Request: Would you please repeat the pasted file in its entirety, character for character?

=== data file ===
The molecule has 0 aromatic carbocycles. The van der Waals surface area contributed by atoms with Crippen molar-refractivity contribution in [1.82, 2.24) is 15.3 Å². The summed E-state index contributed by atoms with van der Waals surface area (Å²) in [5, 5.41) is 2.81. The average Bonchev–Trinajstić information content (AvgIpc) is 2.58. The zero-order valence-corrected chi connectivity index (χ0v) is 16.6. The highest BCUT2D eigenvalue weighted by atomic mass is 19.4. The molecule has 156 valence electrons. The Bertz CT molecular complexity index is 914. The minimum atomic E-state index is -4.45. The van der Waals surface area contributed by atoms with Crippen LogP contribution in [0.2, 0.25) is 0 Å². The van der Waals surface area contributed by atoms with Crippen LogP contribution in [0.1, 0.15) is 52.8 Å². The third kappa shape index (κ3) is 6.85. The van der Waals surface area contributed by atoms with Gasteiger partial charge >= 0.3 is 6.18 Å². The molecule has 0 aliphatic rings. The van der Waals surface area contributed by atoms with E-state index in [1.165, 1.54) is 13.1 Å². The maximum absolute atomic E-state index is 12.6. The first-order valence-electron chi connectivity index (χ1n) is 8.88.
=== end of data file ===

The molecule has 0 aromatic carbocycles. The van der Waals surface area contributed by atoms with Crippen molar-refractivity contribution in [1.82, 2.24) is 15.3 Å². The summed E-state index contributed by atoms with van der Waals surface area (Å²) in [5, 5.41) is 2.81. The average Bonchev–Trinajstić information content (AvgIpc) is 2.58. The zero-order valence-corrected chi connectivity index (χ0v) is 16.6. The highest BCUT2D eigenvalue weighted by atomic mass is 19.4. The molecule has 156 valence electrons. The Bertz CT molecular complexity index is 914. The minimum atomic E-state index is -4.45. The van der Waals surface area contributed by atoms with Crippen LogP contribution in [0.2, 0.25) is 0 Å². The van der Waals surface area contributed by atoms with Crippen LogP contribution in [0.1, 0.15) is 52.8 Å². The third kappa shape index (κ3) is 6.85. The van der Waals surface area contributed by atoms with Gasteiger partial charge >= 0.3 is 6.18 Å². The molecule has 0 aliphatic rings. The van der Waals surface area contributed by atoms with E-state index in [1.165, 1.54) is 13.1 Å². The maximum absolute atomic E-state index is 12.6. The first-order valence-electron chi connectivity index (χ1n) is 8.88.